Oral History Excerpts

Manuela Ortega Molina
Fontilles, Spain

Introduction

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Recovering Voices From
the Distant Past

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Have Had Leprosy

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Manuela Ortega Molina at home in Fontilles. Photo by Magdalena Ramirez

When I came here I was told that I would be staying 15 days, but the 15 days went by and I was still here. After 1½ months, the fevers subsided, and after 4 months I went home for a month.  That’s how it was.  I don’t know how many years I had been positive before that.

I did not cry.  I didn’t think about my future. You can’t cry in this place, people would say “Don’t cry, don’t think, don’t do anything, just be patient. Everything will come to pass. You will see . . .”  My husband would come to see me whenever he could, if not every month, every other month.  We have been married 47 years.  He never said to me “I don’t love you, I don’t want you, I will leave you.”  He never said that. Never . . . .

I was 35 or 36 (goodness I am forgetting how old I was!) years old and had all of my five children at the time. Two of my children died before that.  My husband could not bring them to visit because there was no money. When I was discharged he brought them to see me.  When I went home, I did not know that my children were alone, my husband did not tell me, as he did not want to hurt me.  I saw my house so empty, so dirty, so unkempt, and so sad.  My children were in misery, dirty, malnourished (undernourished) their heads infested with lice.  When I saw all this, my heart sank and I then decided to do my best to get well.  The treatment had been successful, so that I could go home every weekI had never known anyone else with this disease. There was no one on my father’s side and no one on my mother’s side with this disease.  If there was or was not, I have no knowledge of anyone in the family.

[When did you start making friends here?] Immediately.  That first day when I arrived my room was filled with women and men and we all became good friends.  There were some older, and there were younger women than I, but very few.  There were some who were 15 and 16 years old, but very few.  All of the women were my friends, they were all my best friends.  Everyone loves me, and I love everyone.  I lived in the first building where you are staying now the first night I was here, the second night in the infirmary.  The women were in one building and men in another.  Married couples were also separated.  Men upstairs and women downstairs.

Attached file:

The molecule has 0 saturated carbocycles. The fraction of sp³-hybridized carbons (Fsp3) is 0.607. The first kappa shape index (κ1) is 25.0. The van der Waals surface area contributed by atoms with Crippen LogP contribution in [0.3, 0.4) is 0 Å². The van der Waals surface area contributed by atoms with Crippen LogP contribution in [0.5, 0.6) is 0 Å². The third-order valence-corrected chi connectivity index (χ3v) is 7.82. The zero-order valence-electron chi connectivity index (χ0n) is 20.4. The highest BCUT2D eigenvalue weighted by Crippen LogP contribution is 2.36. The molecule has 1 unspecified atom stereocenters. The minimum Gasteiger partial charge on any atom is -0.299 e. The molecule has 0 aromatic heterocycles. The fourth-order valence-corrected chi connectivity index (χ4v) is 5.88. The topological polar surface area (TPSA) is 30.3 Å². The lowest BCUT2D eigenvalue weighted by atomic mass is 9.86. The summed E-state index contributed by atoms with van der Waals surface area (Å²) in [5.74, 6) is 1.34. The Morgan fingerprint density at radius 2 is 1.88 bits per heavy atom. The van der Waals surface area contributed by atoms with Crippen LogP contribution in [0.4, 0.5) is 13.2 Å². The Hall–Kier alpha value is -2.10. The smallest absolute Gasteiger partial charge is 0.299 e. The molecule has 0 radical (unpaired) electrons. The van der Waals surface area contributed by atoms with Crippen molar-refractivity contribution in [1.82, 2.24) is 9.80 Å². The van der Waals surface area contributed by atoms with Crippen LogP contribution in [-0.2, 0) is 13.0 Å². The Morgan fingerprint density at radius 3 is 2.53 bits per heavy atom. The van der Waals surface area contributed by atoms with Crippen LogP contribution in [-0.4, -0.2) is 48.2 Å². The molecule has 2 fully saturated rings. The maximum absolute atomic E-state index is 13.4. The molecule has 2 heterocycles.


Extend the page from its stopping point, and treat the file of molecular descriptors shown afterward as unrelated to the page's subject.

There were other sad times yes, but as far as I was concerned I was not sad. I saw myself well, I looked around me and saw that I had no reactions, that the medication was working and saw no reason to be sad so, no I was not sad.  I have never stopped laughing.  I always laughed, always.  I will not show sadness because I feel that no one is to blame for what happens to me, so there is no reason to show sadness.  My faith keeps me going.  Of course I have never seen God, but I know that he exists.  I married in the church, in my religion, so I believe, I believe.

[Looking back, how would you describe your life?] Bad, very sad.  My life was sad because I had to leave my children. That is the hardest thing for a mother to do, to leave her children.  Not to have anyone to trust and to leave behind five children on a farm, far away from everything and so alone. Not even a neighbor.  I don’t blame myself.  I did not ask for this.  I knew that I was sick.  I saw the discoloration and patches on my arm, and I knew that was not my fault.  I had five children all around my bed saying, “I’m hungry.” Who was going to feed them and tend to them?  Who is to blame for that?  No one.

My children remember and they say, “Forget that mother, that’s in the past, it doesn’t matter.  It’s water under the bridge.”  My eldest is 46 years old, my other boy 44, another 43 and the other 42, and my girl is 35.  They know that I was a good mother and whatever happened was not my fault.  In fact when they visit me for the holidays they always say, “No one cooks like our mother.”

[Are you planning on staying here for the rest of your life?] Yes, I think so, I have everything here, I have a home, I have food and I have friends.  Besides, what would I do outside?  This is my home.  I have been [living in this apartment] here 14-15 years.  I still have my house in Majorca.  My children take care of it

[When the time comes for your soul to leave this world, where would you like your body to be put to rest?]  Here, in Fontilles.  I was very, very sick when I came here.  I was treated with kindness and understanding.  I was given so much love, and respect.

[If you were to meet a young girl who has just recently been diagnosed with HD. Based on your experience, what advice would you give her?] I would say to her to be very patient, very patient, not to stress, not to worry, not to cry because everything will soon pass.

[Do you ever think of your brothers and sisters around the world? Those men and women whom we consider our brothers and sisters because they have the same disease. What message would you send to those brothers and sisters?]

If I could, I would tell them to be patient, everything comes to an end, everything passes.

 -- Interview by Jose Ramirez, Jr. and Magdalena Ramirez, December, 2003.  Translated from Spanish by Ymelda Beauchamp.  Copyright 2003 Manuela Ortega Molina and IDEA.